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Darkest Dungeon is coming in January

Darkest Dungeon

Let's be honest: If any of us had to fight through a dark, fetid dungeon crawling with monsters, shambling coffin dodgers, and worse, we'd probably lose our minds and our lunches. That simple fact is the basis for Darkest Dungeon, a dungeon crawler in which "flawed heroes" must deal with stress, famine, disease, despair, fear, and other such human frailties, on top of the usual menaces inherent to subterranean treasure quests. It blew the doors off its Kickstarter in early 2014, and has been on Steam Early Access since February of this year. And on January 19 of 2016, it will finally be released in full.

Developer Red Hook Studios had initially hoped to have the game out this month, but said in today's Kickstarter update that doing so "would mean rushing our endgame content out the door—a move that would ultimately not be in anyone's best interest." The date was thus moved to December 1, but the recent death of Creative Director Chris Bourassa's father-in-law led to the decision to push it back further.

The team plans to drop an "interim patch" near the end of November that will add a new playable hero called The Abomination. The hero will be properly revealed in the coming weeks, but for now Red Hook said "this bloodthirsty class is unlike anything currently in the game." The patch will also include a pair of "decidedly unsettling backer-designed monsters," and various sorts of other "goodies."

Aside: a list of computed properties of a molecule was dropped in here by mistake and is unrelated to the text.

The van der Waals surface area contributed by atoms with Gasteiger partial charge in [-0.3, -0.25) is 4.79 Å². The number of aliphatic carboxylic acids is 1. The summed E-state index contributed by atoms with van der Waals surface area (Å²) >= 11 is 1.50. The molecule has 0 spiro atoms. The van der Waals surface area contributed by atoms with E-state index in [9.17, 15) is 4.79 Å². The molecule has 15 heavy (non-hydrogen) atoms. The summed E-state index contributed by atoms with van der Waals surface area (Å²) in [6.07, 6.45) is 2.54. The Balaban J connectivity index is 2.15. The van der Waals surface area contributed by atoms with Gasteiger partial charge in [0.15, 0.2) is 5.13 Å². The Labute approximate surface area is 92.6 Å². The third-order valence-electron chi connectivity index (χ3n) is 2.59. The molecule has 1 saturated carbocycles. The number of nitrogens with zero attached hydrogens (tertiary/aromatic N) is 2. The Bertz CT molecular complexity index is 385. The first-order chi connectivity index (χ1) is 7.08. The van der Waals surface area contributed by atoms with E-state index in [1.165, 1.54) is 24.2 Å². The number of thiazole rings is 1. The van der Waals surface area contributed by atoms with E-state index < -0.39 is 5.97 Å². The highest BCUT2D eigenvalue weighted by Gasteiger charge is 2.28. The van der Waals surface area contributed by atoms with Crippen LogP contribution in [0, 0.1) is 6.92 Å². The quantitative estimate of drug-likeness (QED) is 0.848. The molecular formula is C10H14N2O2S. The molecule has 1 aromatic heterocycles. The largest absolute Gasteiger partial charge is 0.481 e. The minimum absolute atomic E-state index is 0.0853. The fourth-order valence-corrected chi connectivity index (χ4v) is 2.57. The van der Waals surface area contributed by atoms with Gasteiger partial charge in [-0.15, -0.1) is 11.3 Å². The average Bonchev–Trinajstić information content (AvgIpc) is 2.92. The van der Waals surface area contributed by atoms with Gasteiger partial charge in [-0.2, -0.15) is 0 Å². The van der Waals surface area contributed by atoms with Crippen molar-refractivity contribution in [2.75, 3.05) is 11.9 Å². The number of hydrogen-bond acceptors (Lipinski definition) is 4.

Evan got some hands-on time with Darkest Dungeon back in January, and expertly demonstrated how the game's psychological elements work to influence the characters during combat—which is to say, he got his ass kicked. It's obviously not an easy game, as evidenced by Red Hook's decision in August to let players turn off heart attacks and corpses (if only it were so easy IRL), but this still looks like it will be a lot of fun.

Andy Chalk
Andy covers the day-to-day happenings in the big, wide world of PC gaming—the stuff we call "news." In his off hours, he wishes he had time to play the 80-hour RPGs and immersive sims he used to love so much.